469,909 Members | 1,757 Online
Bytes | Developer Community
New Post

Home Posts Topics Members FAQ

Post your question to a community of 469,909 developers. It's quick & easy.

Collation Questions SQL Server 2005 SP2

aj
A few collation questions on SQL Server 2005 SP2, which I'll call SQLS.

The default collation for SQLS is apparently SQL_Latin1_General_CP1_CI_AS.

I wish to use a variation of this, SQL_Latin1_General_CP1_CS_AI
collation, but there is no such collation returned from
fn_helpcollations(). Also, if I try to use this collation in
a CREATE DATABASE stmt, SQLS yells about it.

I see that there is a Latin1_General_CS_AI. What effects are there
in using this collation? The SQL_* collations are SQL collations,
while non-SQL_* collations are Windows collations, yes? SQLS runs
only on Windows, so am I safe in using Latin1_General_CS_AI? What
does the CP1 in the SQL collation signify? Am I asking for trouble?
------------------------------------
Assuming that I set Latin1_General_CS_AI (or any other case-sensitive
collation) at the database level, I believe my DDL/DML for that database
also becomes case-sensitive. How can I specify that I want ONLY my data
access to be case-sensitive, and not my DDL/DML? I don't want to have
to remember to type "select * from MyCamelCase" when "mycamelcase"
should work.

Any help appreciated.

A new SQLS DBA..

aj
Oct 10 '07 #1
3 9482
aj (ro****@mcdonalds.com) writes:
A few collation questions on SQL Server 2005 SP2, which I'll call SQLS.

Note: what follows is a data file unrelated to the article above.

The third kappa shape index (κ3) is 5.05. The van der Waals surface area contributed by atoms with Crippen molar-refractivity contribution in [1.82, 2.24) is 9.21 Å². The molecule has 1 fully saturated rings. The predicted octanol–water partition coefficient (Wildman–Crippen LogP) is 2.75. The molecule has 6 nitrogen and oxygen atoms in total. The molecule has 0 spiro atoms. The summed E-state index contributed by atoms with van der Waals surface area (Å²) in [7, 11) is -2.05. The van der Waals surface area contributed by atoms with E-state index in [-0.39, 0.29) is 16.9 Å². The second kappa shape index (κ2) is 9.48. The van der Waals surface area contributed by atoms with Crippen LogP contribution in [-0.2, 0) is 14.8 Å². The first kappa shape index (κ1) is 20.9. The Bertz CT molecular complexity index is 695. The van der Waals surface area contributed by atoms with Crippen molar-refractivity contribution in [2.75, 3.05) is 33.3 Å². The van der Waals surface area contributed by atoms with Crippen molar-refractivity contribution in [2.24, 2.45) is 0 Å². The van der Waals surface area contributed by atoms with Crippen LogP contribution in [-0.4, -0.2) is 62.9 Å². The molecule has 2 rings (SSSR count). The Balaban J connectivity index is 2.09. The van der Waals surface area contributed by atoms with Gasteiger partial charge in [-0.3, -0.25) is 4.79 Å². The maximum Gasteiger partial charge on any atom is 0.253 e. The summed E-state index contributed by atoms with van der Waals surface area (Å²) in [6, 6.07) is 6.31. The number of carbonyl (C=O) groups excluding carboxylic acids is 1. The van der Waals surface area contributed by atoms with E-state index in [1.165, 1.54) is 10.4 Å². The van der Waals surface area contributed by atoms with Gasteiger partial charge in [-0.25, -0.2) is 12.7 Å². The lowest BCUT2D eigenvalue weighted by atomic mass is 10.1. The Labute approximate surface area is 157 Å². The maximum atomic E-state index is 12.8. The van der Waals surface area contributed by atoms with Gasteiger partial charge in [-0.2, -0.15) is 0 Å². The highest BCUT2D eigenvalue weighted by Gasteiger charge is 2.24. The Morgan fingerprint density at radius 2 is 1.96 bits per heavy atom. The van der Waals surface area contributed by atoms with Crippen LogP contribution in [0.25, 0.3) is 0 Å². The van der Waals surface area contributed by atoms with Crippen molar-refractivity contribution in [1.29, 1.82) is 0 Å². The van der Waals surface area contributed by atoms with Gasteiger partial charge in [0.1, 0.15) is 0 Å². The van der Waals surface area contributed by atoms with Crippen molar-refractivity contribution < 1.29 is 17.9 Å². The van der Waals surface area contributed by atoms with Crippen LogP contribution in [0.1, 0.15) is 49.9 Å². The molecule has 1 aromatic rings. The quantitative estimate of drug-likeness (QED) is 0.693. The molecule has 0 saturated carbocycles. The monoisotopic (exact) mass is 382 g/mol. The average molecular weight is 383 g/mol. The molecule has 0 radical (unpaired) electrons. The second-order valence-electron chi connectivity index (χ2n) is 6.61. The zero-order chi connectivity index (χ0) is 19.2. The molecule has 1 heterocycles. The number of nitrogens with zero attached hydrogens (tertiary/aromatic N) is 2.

The default collation for SQLS is apparently SQL_Latin1_General_CP1_CI_AS.
The default collation when you install SQL Server depends on your regional
settings. SQL_Latin1_General_CP1_CI_AS is what you get when your regional
settings is English (US).
I see that there is a Latin1_General_CS_AI. What effects are there
in using this collation? The SQL_* collations are SQL collations,
while non-SQL_* collations are Windows collations, yes? SQLS runs
only on Windows, so am I safe in using Latin1_General_CS_AI? What
does the CP1 in the SQL collation signify? Am I asking for trouble?
You should be fine. About everywhere else in the world when you install SQL
Server, the default collation is a Windows collation. For instance, in my
case it's Finnish_Swedish_CI_AS (but I always change it to
Finnish_Swedish_CS_AS.)

Windows collations are drawn from Windows and Unicode, and the sorting for
varchar and nvarchar data is the same (save that nvarchar includes far more
characters). SQL collations on the other hand are completely different
for varchar and nvarchar. For varchar they are just an 8-bit character
set, while for nvarchar they are Unicode. The flip side of this is since
they for varchar only have 255 charcters, operations with varchar are
quite a bit faster with SQL collations than with Windows collations (save
binary collations). However, there are also potential for performance
disasters with SQL collations if you join varchar and nvarchar that
are less likly to occur with Windows collations.
Assuming that I set Latin1_General_CS_AI (or any other case-sensitive
collation) at the database level, I believe my DDL/DML for that database
also becomes case-sensitive. How can I specify that I want ONLY my data
access to be case-sensitive, and not my DDL/DML? I don't want to have
to remember to type "select * from MyCamelCase" when "mycamelcase"
should work.
You would have to set the database collation to be one that fits your
preference for identifiers and then explcitly set the collation for each
column to be case-sensitive.

My strong recommendation is that you should always develop on a
case-sensitive collation. If you develop on a case-insensitive collation,
and the customer then insists on case-sensitive, you may have a complete
mess to sort out.

Personally, I don't see the point of using MyCamelCase, if you don't
care to remember how you originally defined it.
--
Erland Sommarskog, SQL Server MVP, es****@sommarskog.se

Books Online for SQL Server 2005 at
http://www.microsoft.com/technet/pro...ads/books.mspx